Why do I submit myself to the suffering of ultrarunning? I find myself asking that during every 100-mile race.
I have learned from ultrarunning that we do not experience joy in spite of the suffering involved but precisely because of it. My most joyful moments in life have been while running 100-mile races. It is in those times that I feel most truly alive.
Taking in mountaintop views, with their endless miles of splendor, which can only be reached by climbing. Hearing the song of bullfrogs, which can only be heard at midnight on a remote lakeside trail. Walking among the stars, far from civilization, up high, on a clear night. Feeling a new daybreak, the sky slowly turning from black to purple to pink to blue and with it a wave of energy that overcomes me—so even though I have been out running all night, I feel as if I have just woken up. Experiencing myself as part of the trail, thinking that I am not so much running as being run. The gratification that comes with sensing that things are indeed alright, that even though I have come a long way, even though I am tired and sore, I can keep going for much longer.
I am suffering all this time in each of these moments. There are pains that, once they start, remain with me for however many hours the trek takes. There are mental demons that return again and again. But within these experiences is the joy of being.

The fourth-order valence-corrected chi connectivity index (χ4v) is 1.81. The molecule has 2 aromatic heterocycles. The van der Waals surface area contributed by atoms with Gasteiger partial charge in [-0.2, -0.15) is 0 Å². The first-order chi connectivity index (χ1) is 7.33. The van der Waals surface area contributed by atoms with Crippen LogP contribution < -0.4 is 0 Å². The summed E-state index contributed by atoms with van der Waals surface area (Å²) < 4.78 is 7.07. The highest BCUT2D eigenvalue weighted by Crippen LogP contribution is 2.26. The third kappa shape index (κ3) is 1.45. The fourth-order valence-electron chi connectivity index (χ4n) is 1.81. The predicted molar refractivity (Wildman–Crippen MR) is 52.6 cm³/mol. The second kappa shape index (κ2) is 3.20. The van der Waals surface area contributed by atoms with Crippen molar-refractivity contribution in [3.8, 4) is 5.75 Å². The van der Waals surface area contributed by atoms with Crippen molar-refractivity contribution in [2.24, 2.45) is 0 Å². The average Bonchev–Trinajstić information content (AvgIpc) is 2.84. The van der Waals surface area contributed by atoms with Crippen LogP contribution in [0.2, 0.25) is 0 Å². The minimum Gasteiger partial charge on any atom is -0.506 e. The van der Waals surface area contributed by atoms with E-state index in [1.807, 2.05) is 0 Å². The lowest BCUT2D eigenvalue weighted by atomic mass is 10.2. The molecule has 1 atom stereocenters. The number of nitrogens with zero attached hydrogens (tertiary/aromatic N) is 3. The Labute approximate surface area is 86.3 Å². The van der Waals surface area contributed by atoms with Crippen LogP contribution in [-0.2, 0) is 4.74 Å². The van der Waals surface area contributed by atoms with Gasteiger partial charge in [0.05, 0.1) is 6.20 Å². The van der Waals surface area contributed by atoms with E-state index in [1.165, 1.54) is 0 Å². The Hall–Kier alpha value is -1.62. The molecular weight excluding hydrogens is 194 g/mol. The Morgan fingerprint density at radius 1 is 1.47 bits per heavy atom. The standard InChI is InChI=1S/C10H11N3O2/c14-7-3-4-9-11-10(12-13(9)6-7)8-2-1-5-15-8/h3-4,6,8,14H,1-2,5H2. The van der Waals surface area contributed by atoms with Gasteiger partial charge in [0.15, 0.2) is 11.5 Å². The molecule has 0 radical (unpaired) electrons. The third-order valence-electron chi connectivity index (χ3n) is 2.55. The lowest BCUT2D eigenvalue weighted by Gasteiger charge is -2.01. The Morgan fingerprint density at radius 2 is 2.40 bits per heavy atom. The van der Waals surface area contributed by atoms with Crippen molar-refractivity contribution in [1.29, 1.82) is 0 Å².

The early Christians of Jerusalem were told, “Let us run with endurance the race that is set before us, looking to Jesus, the founder and perfecter of our faith, who for the joy that was set before him endured the cross” (Heb 12:1–2). Here the connection between suffering and joy—and even running—is made clear. The lesson I learned from ultrarunning is that suffering, taken up willingly, makes true joy possible.
The lesson here is not that you must run an ultramarathon to find joy and the good life. We do not have to go out of our way to suffer; it will surely find us. But the simple truth that Jesus lived and shares with us is that suffering can yield joy. Suffering must be undergone and embraced, again and again. Doing so brings us both closer to humanity and closer to God.
I have always been grateful that I did not spend my young years jogging or running. It is an interesting perspective here, but the underlying activity merits more skepticism than it gets.